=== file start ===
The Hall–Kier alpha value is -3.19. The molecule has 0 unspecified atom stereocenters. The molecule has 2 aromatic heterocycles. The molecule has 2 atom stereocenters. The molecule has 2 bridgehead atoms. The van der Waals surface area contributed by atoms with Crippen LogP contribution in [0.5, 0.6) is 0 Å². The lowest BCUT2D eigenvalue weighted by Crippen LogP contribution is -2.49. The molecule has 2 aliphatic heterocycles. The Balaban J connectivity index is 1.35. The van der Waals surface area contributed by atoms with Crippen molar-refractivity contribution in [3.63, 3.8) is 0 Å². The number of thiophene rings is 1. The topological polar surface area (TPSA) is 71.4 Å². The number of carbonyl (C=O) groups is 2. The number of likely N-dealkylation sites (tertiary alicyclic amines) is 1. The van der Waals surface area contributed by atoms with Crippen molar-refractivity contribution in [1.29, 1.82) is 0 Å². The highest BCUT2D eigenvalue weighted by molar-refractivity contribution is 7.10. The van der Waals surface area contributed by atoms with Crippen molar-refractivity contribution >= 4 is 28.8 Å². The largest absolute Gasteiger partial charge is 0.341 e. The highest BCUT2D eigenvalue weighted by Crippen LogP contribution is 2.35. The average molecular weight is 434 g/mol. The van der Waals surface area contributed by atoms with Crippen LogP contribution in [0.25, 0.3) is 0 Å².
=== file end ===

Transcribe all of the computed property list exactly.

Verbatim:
The Hall–Kier alpha value is -3.19. The molecule has 0 unspecified atom stereocenters. The molecule has 2 aromatic heterocycles. The molecule has 2 atom stereocenters. The molecule has 2 bridgehead atoms. The van der Waals surface area contributed by atoms with Crippen LogP contribution in [0.5, 0.6) is 0 Å². The lowest BCUT2D eigenvalue weighted by Crippen LogP contribution is -2.49. The molecule has 2 aliphatic heterocycles. The Balaban J connectivity index is 1.35. The van der Waals surface area contributed by atoms with Crippen molar-refractivity contribution in [3.63, 3.8) is 0 Å². The number of thiophene rings is 1. The topological polar surface area (TPSA) is 71.4 Å². The number of carbonyl (C=O) groups is 2. The number of likely N-dealkylation sites (tertiary alicyclic amines) is 1. The van der Waals surface area contributed by atoms with Crippen molar-refractivity contribution in [1.29, 1.82) is 0 Å². The highest BCUT2D eigenvalue weighted by molar-refractivity contribution is 7.10. The van der Waals surface area contributed by atoms with Crippen molar-refractivity contribution >= 4 is 28.8 Å². The largest absolute Gasteiger partial charge is 0.341 e. The highest BCUT2D eigenvalue weighted by Crippen LogP contribution is 2.35. The average molecular weight is 434 g/mol. The van der Waals surface area contributed by atoms with Crippen LogP contribution in [0.25, 0.3) is 0 Å².